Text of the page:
By Gary Bogue
Monday, February 26th, 2007 at 8:47 am in Uncategorized.
TheOwlCam is a barn owl nest box in the Benicia Arsenal, where Frida and Diego Barn Owl live.
The barn owl family’s every move is captured by a video camera (webcam) and you can view the results, 24/7, on the Internet at: http://www.TheOwlCam.com
An amazing number of my daily newspaper column readers have been following the exploits of Frida and Diego since they first hit the local scene in January, 2004. That was when a creative gentleman named Scott Zoog, and his friends Mark Engelhardt and Jason Lingnau, working together at a company named Intuitive ISP in Benicia, made TheOwlCam happen.
For those who haven’t been following this, Scott first contacted me on Jan. 11, 2004 to tell us about the nesting and breeding barn owls that had been living in his neighborhood in the Benicia Arsenal for years. Scott and his above named associates had put an unobtrusive video camera equipped with infrared night vision in their nest box, set it to run 24 hours a day and hooked it up to the Internet (webcam) so the world could watch.
When barn owl females incubate eggs, males usually roost nearby and only visit to drop off fresh mice and gophers (I once saw a rat) for the female. While there, he also breeds with her to fertilize the eggs she’s been laying.
The fun is really going to begin when the eggs hatch and we get to watch the mother owl interacting with and raising her chicks. I’ve hand-raised a lot of orphaned barn owls over the years, and I’m telling you now, don’t miss it!
It beats the heck out of “Desperate Housewives,” or “Funniest Home Videos,” and there are no commercials!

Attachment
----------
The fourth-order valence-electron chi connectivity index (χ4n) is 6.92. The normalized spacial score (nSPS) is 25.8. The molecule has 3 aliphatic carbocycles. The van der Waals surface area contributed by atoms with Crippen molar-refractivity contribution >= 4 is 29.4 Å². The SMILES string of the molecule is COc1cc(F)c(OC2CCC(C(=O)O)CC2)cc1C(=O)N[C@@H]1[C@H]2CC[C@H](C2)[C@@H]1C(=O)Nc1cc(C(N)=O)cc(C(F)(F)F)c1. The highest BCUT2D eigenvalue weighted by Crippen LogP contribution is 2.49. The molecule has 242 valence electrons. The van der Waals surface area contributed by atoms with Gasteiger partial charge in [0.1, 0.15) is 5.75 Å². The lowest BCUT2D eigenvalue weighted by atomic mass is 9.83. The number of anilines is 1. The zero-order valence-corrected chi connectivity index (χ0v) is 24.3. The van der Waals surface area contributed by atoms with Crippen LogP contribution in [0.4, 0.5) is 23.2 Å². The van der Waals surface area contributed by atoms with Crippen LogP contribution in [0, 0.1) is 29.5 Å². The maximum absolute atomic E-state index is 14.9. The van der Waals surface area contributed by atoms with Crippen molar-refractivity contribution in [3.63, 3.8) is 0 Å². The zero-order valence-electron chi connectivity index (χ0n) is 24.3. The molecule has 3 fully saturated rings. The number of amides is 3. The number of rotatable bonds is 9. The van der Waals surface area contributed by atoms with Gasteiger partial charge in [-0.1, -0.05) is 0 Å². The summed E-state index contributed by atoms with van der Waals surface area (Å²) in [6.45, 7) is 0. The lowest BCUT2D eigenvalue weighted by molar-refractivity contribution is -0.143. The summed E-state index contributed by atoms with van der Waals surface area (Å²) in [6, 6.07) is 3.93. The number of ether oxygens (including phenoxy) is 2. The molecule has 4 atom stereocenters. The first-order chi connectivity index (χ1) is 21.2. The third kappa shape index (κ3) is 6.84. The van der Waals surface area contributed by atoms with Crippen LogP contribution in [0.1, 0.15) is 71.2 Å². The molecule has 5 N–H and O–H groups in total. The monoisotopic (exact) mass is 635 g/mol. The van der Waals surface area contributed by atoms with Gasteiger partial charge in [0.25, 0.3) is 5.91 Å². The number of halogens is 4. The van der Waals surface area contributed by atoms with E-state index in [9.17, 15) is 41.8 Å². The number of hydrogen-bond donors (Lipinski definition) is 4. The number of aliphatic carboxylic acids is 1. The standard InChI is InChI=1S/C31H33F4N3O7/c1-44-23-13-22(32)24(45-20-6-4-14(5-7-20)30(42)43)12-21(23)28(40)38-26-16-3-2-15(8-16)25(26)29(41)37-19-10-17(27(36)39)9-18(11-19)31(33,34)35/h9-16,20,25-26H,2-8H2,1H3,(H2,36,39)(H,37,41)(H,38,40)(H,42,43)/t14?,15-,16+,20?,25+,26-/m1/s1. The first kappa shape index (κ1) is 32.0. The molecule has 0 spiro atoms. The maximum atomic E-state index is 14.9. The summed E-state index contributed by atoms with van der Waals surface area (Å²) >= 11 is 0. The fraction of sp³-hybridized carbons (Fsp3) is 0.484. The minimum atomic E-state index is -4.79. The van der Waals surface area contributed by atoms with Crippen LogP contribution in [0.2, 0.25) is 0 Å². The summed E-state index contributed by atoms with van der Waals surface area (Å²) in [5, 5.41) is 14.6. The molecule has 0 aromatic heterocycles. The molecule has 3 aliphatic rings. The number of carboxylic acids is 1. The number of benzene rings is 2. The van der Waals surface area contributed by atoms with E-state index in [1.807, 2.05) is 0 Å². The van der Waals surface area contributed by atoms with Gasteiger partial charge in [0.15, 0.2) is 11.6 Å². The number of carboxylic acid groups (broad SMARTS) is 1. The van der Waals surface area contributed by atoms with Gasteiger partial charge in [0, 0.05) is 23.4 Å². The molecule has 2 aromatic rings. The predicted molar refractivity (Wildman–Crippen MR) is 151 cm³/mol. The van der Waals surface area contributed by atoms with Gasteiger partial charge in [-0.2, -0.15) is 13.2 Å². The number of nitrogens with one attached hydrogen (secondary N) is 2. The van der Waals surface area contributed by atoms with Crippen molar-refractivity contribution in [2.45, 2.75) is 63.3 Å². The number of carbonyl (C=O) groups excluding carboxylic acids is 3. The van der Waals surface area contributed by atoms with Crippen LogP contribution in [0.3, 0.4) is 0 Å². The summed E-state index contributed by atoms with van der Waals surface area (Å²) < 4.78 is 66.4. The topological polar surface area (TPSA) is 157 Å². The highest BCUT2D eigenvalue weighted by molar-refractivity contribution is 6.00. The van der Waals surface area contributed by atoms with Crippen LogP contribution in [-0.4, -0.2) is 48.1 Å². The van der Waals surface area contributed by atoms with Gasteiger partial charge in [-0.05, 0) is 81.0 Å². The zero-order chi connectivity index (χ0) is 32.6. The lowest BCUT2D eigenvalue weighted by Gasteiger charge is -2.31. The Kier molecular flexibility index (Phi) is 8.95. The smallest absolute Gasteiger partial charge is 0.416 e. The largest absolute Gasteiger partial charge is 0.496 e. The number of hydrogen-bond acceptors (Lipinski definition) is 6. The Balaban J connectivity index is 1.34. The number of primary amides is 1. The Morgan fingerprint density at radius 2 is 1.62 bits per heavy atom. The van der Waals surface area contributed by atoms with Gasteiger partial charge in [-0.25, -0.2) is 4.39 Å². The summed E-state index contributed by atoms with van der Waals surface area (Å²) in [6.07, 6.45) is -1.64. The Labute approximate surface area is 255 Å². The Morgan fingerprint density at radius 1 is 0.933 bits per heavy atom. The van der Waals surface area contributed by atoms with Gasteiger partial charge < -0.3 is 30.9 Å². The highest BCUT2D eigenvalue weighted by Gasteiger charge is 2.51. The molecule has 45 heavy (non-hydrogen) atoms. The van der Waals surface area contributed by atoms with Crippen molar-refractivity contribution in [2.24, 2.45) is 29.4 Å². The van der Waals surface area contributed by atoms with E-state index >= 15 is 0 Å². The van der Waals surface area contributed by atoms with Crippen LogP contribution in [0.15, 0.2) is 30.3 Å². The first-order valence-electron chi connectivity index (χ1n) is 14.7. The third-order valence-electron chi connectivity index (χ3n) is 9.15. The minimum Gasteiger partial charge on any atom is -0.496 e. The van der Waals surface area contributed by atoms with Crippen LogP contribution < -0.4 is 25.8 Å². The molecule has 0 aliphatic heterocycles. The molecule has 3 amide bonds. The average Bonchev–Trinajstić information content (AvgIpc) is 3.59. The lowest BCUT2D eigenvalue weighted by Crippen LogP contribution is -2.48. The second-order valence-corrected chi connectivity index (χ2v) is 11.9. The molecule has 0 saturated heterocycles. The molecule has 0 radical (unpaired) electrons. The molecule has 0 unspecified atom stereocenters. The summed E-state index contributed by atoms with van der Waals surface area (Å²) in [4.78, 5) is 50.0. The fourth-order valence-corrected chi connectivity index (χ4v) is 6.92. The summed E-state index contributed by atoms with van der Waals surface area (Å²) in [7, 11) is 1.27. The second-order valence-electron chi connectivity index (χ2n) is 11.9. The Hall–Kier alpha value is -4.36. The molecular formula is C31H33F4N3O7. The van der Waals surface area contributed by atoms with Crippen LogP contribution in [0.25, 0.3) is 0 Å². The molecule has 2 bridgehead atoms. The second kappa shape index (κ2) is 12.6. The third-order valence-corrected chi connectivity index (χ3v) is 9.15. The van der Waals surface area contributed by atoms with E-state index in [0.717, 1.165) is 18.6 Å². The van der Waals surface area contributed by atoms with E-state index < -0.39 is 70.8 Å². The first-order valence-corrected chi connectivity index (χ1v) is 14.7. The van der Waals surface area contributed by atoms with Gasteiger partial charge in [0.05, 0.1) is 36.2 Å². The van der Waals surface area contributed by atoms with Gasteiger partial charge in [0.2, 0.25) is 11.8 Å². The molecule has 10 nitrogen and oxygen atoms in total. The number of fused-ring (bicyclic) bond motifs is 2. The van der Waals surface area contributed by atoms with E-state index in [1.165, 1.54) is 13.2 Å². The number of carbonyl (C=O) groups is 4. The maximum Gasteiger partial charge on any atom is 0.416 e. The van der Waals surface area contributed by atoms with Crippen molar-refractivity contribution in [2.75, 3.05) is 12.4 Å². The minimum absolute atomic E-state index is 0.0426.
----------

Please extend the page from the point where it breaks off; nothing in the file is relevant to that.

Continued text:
That means you can watch them breed, lay eggs, incubate the eggs, hatch out their baby owls, and raise them over the next several months. It makes for fascinating and often hilarious viewing and Frida and Diego have a LOT of fans.
What prompted all of the above information is this e-mail I just received this morning from Scott Zoog:
Hello Owl Fans!
TheOwlCam’s 2007 season is officially underway! Frida and Diego have been mating many times a day for about a week now.
Here is a nice shot that the folks at Cornell saved on Valentines Day: http://www.birds.cornell.edu/birdhouse/nestboxcam/barn_owl_ca
Here is a quick breakdown of how the coming events should progress:
We should start to see some egg laying around the middle of March. The egg laying will go on for about two weeks. In previous years, about 7 eggs have been laid.
It takes about 32 to 34 days for the first egg to hatch, so around mid-April we should start to see some babies.
The eggs then hatch every other day. As a result, the nest will contain young of different sizes and age.
The young are called “owlets.” They are covered with white down for about 6 days. This is gradually replaced by a buff-colored down which develops into a thick, woolly covering that is still in evidence for about 50 days.
Adult plumage is acquired in about 7½ weeks, at which time, after much practicing about the nest, the young venture out for their first lessons in flying and hunting.
If you haven’t already, don’t forget to send your 2007 donation. Your generous support is what keeps TheOwlCam online. Click here to learn how you can help: http://www.theowlcam.com/support.php
Until next time, Happy owl watching.
To watch the owls, go to: http://www.TheOwlCam.com
To join TheOwlList and receive e-mail message updates about Frida and Diego, send a blank e-mail to: TheOwlListfirstname.lastname@example.org
To be removed from TheOwlList, send a blank e-mail to: TheOwlListemail@example.com